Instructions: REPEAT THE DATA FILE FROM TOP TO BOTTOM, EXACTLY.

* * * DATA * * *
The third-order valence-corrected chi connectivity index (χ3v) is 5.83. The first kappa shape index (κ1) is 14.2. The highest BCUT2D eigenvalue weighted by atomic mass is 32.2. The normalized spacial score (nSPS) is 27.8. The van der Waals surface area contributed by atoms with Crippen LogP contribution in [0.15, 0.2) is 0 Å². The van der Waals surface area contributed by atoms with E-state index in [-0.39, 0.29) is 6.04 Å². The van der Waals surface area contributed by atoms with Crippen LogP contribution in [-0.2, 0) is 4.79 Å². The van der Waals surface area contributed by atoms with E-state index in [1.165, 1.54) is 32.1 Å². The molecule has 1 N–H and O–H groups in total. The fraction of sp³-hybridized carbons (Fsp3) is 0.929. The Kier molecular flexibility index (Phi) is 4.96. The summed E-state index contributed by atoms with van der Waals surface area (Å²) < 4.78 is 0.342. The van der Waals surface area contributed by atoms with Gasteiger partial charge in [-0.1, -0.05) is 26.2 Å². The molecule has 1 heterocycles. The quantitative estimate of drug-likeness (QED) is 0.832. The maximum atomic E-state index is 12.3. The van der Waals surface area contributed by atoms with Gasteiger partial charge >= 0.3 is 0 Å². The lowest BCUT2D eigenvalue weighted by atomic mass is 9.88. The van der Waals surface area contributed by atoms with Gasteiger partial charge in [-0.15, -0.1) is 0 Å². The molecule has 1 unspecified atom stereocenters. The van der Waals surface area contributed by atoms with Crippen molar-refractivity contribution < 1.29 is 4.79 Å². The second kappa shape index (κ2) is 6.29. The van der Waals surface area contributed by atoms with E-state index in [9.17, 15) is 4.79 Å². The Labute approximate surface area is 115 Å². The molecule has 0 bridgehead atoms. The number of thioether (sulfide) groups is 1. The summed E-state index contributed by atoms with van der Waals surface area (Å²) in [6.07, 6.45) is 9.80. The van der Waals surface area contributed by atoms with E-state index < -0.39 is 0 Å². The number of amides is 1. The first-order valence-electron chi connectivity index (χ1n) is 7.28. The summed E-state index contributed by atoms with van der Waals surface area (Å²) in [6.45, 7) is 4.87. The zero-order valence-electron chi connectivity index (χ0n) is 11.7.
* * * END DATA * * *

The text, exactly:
The third-order valence-corrected chi connectivity index (χ3v) is 5.83. The first kappa shape index (κ1) is 14.2. The highest BCUT2D eigenvalue weighted by atomic mass is 32.2. The normalized spacial score (nSPS) is 27.8. The van der Waals surface area contributed by atoms with Crippen LogP contribution in [0.15, 0.2) is 0 Å². The van der Waals surface area contributed by atoms with E-state index in [-0.39, 0.29) is 6.04 Å². The van der Waals surface area contributed by atoms with Crippen LogP contribution in [-0.2, 0) is 4.79 Å². The van der Waals surface area contributed by atoms with E-state index in [1.165, 1.54) is 32.1 Å². The molecule has 1 N–H and O–H groups in total. The fraction of sp³-hybridized carbons (Fsp3) is 0.929. The Kier molecular flexibility index (Phi) is 4.96. The summed E-state index contributed by atoms with van der Waals surface area (Å²) < 4.78 is 0.342. The van der Waals surface area contributed by atoms with Gasteiger partial charge in [-0.1, -0.05) is 26.2 Å². The molecule has 1 heterocycles. The quantitative estimate of drug-likeness (QED) is 0.832. The maximum atomic E-state index is 12.3. The van der Waals surface area contributed by atoms with Gasteiger partial charge >= 0.3 is 0 Å². The lowest BCUT2D eigenvalue weighted by atomic mass is 9.88. The van der Waals surface area contributed by atoms with Gasteiger partial charge in [-0.15, -0.1) is 0 Å². The molecule has 1 unspecified atom stereocenters. The van der Waals surface area contributed by atoms with Crippen molar-refractivity contribution < 1.29 is 4.79 Å². The second kappa shape index (κ2) is 6.29. The van der Waals surface area contributed by atoms with E-state index in [9.17, 15) is 4.79 Å². The Labute approximate surface area is 115 Å². The molecule has 0 bridgehead atoms. The number of thioether (sulfide) groups is 1. The summed E-state index contributed by atoms with van der Waals surface area (Å²) in [6.07, 6.45) is 9.80. The van der Waals surface area contributed by atoms with E-state index < -0.39 is 0 Å². The number of amides is 1. The first-order valence-electron chi connectivity index (χ1n) is 7.28. The summed E-state index contributed by atoms with van der Waals surface area (Å²) in [6.45, 7) is 4.87. The zero-order valence-electron chi connectivity index (χ0n) is 11.7.